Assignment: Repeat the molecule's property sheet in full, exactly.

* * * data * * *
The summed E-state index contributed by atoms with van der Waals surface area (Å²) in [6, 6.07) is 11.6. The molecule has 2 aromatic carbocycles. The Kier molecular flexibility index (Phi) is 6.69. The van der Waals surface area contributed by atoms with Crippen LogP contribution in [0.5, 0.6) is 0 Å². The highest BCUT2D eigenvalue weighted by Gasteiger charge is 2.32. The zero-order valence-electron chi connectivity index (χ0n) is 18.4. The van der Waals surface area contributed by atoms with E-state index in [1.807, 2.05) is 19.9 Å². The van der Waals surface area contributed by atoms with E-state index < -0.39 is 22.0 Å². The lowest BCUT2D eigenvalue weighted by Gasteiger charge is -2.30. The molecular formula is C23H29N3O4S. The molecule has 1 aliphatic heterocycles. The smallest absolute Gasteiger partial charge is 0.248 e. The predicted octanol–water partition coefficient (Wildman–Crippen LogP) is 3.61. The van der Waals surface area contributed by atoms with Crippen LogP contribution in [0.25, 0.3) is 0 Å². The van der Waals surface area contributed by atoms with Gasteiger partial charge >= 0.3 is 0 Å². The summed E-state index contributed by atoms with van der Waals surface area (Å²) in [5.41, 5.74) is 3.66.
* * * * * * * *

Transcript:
The summed E-state index contributed by atoms with van der Waals surface area (Å²) in [6, 6.07) is 11.6. The molecule has 2 aromatic carbocycles. The Kier molecular flexibility index (Phi) is 6.69. The van der Waals surface area contributed by atoms with Crippen LogP contribution in [0.5, 0.6) is 0 Å². The highest BCUT2D eigenvalue weighted by Gasteiger charge is 2.32. The zero-order valence-electron chi connectivity index (χ0n) is 18.4. The van der Waals surface area contributed by atoms with E-state index in [1.807, 2.05) is 19.9 Å². The van der Waals surface area contributed by atoms with E-state index < -0.39 is 22.0 Å². The lowest BCUT2D eigenvalue weighted by Gasteiger charge is -2.30. The molecular formula is C23H29N3O4S. The molecule has 1 aliphatic heterocycles. The smallest absolute Gasteiger partial charge is 0.248 e. The predicted octanol–water partition coefficient (Wildman–Crippen LogP) is 3.61. The van der Waals surface area contributed by atoms with Crippen LogP contribution in [0.25, 0.3) is 0 Å². The van der Waals surface area contributed by atoms with Gasteiger partial charge >= 0.3 is 0 Å². The summed E-state index contributed by atoms with van der Waals surface area (Å²) in [5.41, 5.74) is 3.66.